We’re gonna look at The difference between Connotative versus Denotative meaning and why it should matter to you as an emerging leader so let’s get into those details.
Today we’re talking about communication
specifically the difference between connotative and denotative meaning.
As a leader, your words matter, and really, everything you say is under a microscope when you are in leadership.So
- we’ll talk about the definitions,
- we’ll give some examples, and then we’ll talk about
- what you can actually do with this information
cause it’s really important.
So let’s start with the Definitions of Connotative meaning
and that is the range of positive or negative
“Associations and emotional shades of meaning of a word. So the words that we use have a charge, a positive or a negative. There’s some that are neutral, I suppose but in most cases, the words that we use have a color to them and they are going to impact and influence the way people feel when they hear them”.
That’s quite Different from the Denotative meaning
which is the literal, precise definition you’d expect to find in a dictionary. A quick way to remember the difference between these is that dictionar starts with the letter “D”, and so does denotative.That’s the way I remember it. So connotative and denotative meanings are quite different.
Let’s look at some examples
to show you just how far apart these meanings can be. So we’ll start with some common but controversial words.
Now, as an American, that Definition of taxes
“The first word is taxes. And let me read to you the denotative, or dictionary definition. Compulsory contribution to state revenue levied by the government on worker’s income and business profits or added to the cost of some goods, services, and transactions”.
means very little to me. When I hear the word taxes, it really has a negative connotation. I mean, we had a tea party over this and we had this revolution over taxes so there’s a lot of emotion packed inside the word taxes for us.
Everyone has a slightly different understanding of this word, depending upon who you are,
where you’re from, but you can’t deny that that first time you saw your first paycheck and you thought it was gonna have a certain amount in it because of the hours you worked, and then you saw that they took a bunch of taxes out of it, you instantly developed a feeling about the word taxes and that feeling, or the connotative meanings associated with it.
Let’s look at another example, Social Media.
Here’s the denotative meaning behind social media. Websites and applications that enable users to create and share content or to participate in social networking. So again, that’s denotative. But the connotative meaning behind social media can be different depending
upon who you are. It could mean something very positive, like connecting with people, or it could mean drama, misinformation, and waste of time.
And the connotative meaning is really the one that hits us, either positive or negative, there’s an emotional charge associated with many words.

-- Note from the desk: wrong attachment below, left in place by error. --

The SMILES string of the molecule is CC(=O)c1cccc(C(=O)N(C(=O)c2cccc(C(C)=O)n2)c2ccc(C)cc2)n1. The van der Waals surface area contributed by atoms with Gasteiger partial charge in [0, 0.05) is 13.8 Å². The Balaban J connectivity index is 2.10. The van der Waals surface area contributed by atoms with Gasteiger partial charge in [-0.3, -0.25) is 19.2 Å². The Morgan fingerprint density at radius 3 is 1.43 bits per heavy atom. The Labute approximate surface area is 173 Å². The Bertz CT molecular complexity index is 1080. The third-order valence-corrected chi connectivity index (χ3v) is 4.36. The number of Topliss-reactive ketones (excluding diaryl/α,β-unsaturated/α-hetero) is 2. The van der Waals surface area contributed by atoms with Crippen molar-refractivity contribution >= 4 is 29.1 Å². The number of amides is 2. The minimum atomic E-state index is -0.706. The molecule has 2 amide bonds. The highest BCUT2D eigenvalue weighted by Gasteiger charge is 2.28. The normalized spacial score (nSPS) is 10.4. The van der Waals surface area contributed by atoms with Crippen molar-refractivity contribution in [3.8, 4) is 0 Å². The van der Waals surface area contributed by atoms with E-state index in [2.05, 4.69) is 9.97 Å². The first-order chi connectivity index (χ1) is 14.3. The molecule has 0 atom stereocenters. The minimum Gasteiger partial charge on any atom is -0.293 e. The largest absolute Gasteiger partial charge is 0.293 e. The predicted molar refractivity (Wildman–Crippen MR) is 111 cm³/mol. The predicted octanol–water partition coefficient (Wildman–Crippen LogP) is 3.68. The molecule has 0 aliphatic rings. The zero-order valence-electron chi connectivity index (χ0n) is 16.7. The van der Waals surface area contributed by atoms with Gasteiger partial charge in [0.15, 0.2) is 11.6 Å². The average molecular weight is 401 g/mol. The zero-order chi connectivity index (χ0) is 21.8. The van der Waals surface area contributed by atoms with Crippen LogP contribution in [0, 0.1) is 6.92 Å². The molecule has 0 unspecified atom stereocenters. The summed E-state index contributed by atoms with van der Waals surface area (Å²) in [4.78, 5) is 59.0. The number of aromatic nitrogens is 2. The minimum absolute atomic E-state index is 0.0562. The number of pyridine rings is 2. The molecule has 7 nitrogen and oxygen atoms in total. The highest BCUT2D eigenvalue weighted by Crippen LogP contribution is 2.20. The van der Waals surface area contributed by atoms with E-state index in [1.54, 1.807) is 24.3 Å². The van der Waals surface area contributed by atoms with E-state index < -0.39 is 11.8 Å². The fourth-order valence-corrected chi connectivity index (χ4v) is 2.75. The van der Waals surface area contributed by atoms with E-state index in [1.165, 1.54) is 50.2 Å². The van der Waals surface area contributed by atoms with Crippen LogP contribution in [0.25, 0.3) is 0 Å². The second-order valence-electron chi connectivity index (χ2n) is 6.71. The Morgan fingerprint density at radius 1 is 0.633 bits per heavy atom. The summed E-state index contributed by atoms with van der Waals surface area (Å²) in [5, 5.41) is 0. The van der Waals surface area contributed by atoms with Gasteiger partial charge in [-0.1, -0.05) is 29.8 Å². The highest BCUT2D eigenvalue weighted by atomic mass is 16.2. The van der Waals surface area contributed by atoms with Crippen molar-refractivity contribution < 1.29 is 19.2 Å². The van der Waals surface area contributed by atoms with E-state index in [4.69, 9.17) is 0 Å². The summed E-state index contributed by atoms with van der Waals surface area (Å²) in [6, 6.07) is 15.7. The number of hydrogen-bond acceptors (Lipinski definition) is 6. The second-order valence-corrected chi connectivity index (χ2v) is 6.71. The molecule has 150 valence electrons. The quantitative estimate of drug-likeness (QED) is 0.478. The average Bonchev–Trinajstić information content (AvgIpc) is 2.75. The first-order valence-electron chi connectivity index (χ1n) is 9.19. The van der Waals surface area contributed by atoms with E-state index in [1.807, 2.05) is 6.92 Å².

Let’s look at another Definition Bureaucracy.
Bureaucracy, bureaucracy is like a dirty word where I come from, I hate that word. But the dictionary definition sounds quite ordinary and even very dry.
A system of government in which most of the important decisions are made by state officials rather than be elected representatives.
That’s one definition, one denotative meaning of the word bureaucracy. But when I hear the word bureaucracy, I think about a slow and pointless system of steps that are made to discourage individual action.
That word is loaded with connotative meaning for me. So those are some differences in the examples. that we’re talking about, so why does this matter for us?
Well, it matters because you choose your words as a leader, and you can choose words that have a positive influence if you know what you’re aiming for. So when it comes to motivation, word choice matters.
There’s an old expression, there’s an old saying rather, the right word at the right time is like a custom-made piece of jewelry. And that reminds me of a professor that I had, a good friend and mentor, Peter Marston. In grad school, he was talking about Martin Luther King Junior’s.
I Have a Dream speech, and he said quote, if the speech had been called
“I have an idea, nobody would have remembered it.”
And what he means by that is word choice matters and the word dream has a lot of positive and powerful connotative meaning behind it, and it really connects with people’s hearts in a way that the word quote “idea” does not.
Now there’s no way to tell in advance what exact words you should use because every situation is a little different but what you can do as a leader, is aim for those positive, connotative words and meanings that you want to impact people, to motivate them, and to influence them in the right direction.
So question of the day,
- What are your thoughts on connotative versus denotative meaning?
I would love to hear your comments in that section below the post.
So thanks, God bless and I will see you next time.